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Hey Mister, Your Lincoln Is Stinkin'

Author:

I’ve enjoyed writing for many years. I'm dedicating more time to the craft in my retirement days.

Hey Mister
Your Lincoln
Is stinkin’
Smells like gas
Out your
Back end
And your front end is dented
Is that car rented?
You don’t drive it
Like it's yours
More like you stole it
It looks wrecked
All to heck
And it seems like you’re driving
Really close to the curb
So I can’t be
On the right side
Of the road
Which is my right
On the bike
And I’m not obnoxious about it
Like some guys I know
Who take the lane
Just because
The law says they can
Even when they shouldn’t
Because it’s not prudent
I once had a guy
After a big bike buy
Tell me to ride it
Like I stole it
So I did
And it was fast
Like new tennis shoes
When you’re a kid
You think you can run faster
Then you do
Because Mom got you Keds
Or Winners or the Winners II
Because she couldn’t afford All-Stars

But Winners were made by Converse, too
A decent shoe
Just not the best
Sold at JC’s place
Penney’s, you know
Or was it Sears?
It’s been years
But probably the latter
Like it matters
But Mom had credit cards for both
And what did matter
Was they were ‘Cons
They were good enough
Which was important in 7th grade
And 8th grade, too
Because what they would do
Your buddies in Montgomery
They would call your shoes “Buddies”
The word was a poison jab
Into an adolescent heart
And your buddies were ruthless, too
Relentless
If your shoes
Weren’t good enough
Weren’t Converse
Were buddies
See, you know
'Cuz your pants were flooding one day
And you went home crying
Felt like dying
For the fun they made of you
And your mom cried, too
Or at least mine did
She was like that, you know
Her emotions would go
Where mine went
Like a sympathetic cough
Or a yawn

I once read if you yawn
And the person you’re with doesn’t
They’re a psychopath
No empathy
You see
But it turns out to be
Something different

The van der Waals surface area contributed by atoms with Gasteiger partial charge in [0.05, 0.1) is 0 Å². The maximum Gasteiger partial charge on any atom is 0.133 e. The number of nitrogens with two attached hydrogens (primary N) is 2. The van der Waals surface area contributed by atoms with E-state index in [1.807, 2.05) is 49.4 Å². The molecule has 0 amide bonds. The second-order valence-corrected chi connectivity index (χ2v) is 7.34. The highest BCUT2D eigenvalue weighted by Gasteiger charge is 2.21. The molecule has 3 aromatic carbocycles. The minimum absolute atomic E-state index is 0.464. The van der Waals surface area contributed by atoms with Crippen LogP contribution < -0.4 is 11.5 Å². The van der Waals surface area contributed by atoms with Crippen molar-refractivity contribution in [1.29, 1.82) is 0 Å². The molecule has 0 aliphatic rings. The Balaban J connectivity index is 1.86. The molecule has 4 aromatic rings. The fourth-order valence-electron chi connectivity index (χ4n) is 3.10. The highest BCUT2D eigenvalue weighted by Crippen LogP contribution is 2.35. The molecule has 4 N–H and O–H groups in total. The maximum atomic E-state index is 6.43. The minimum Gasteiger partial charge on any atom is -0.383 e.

More like, Do I know ya?
‘Cuz if I know ya
I might show ya
That I feel ya
When you oscitate
Ain’t that great?
To know you’re not a psychopath
At least not
By one person’s definition?
You’re not
A really long shot
If you are
And anyway
We’ve gone a long way
From when I started to say
Your car
That Lincoln
Is stinkin’
Smells like gas
Coming out of your
Tail pipe
The air is ripe
With the fumes of
Octane
I can’t grade it
85 or 87
Or maybe it’s premium
I’m pretty sure it’s unleaded
Not by my nose
But because the dreaded
The leaded
Poisoned the air
For far too long
It was wrong

And we righted that ship
Set sail another way
So today
We only use gas that doesn’t have
Plumbum
Or Pb
As it be
We use the other stuff
And the ozone
Pays the price
Instead of
Our own eyes
And lungs
And nostrils
And nose hairs
I’m not scared
Maybe concerned
I believe
The change is real
Check the records
It’s warmer
And it’s changed
Rearranged
Might sound strange
It’s called warming
But some storming
Is in winter
And it’s colder
So the denier
Can fan the fire
And hide the real desire
To keep John D.’s
Companies
And their descendants
Ascendant
On the market
Put their money there
And park it
Those companies will stay
For many a day
And anyway
Might as well get
Something from the bad
My dad
Always wished
He’d bought Winnebago
During the oil embargo
Back in ‘73
He said one day there’d be
A Winnie
That was mini
And efficient with the petrol
It was a goal
Many vehicle makers had, anyway
Then one day
The prices went down again
And then
The 40 MPG Subaru
Was not the road’s guru
Instead
The real puzzler
Was that the guzzlers
Grew even more popular
And then came to be
Even bigger
An SUV
With so many cylinders
Not six
Not four
Twice more
Than four
At eight
The power was great
The MPG would devastate
If oil prices increased
Which they did
When I was a kid
And an adult
But then
They dropped again
And John D’s
Companies
Or the ones that came from Standard
Became the standard
With names like BP
Which stands for “butt picker”
My wife used to say
When she would play
With our daughter
And call her one
Just for fun
Still a stock to keep eyes on
Despite Deepwater Horizon

And the kill of marine life
And the pain and strife
Caused for folks
On the coast
Who saw things die
With their own eyes
Almost like a disease
And just like Exxon Valdez

But things happen
When man moves ahead
But instead
Of saying
We shouldn’t develop
And grow and innovate
Leave ourselves prostrate
We should say
Let’s be thoughtful
As we do
Because move forward we must
That’s the way it is
They were here first
But we are here, too
So the right thing to do
Is coexist
Not raise a fist
And say
No way
No how
Because there is a way
Especially now
As intelligent as we are
We can make cars
That don’t use gas
And smell like
Behind parts
The science
Can drive compliance
If we choose
And decide whose
Side we are on
It should be the side of everyone
And everything
Mother Earth
Every creature
Every being
Including those who live
But don’t care about money
And those who do
Like me and you
Who need it
To live
Including the critters
Who’ve seen us litter
And do other stuff
And survive
Even thrive
But some didn’t make it
They couldn’t take it
Let’s call it a mistake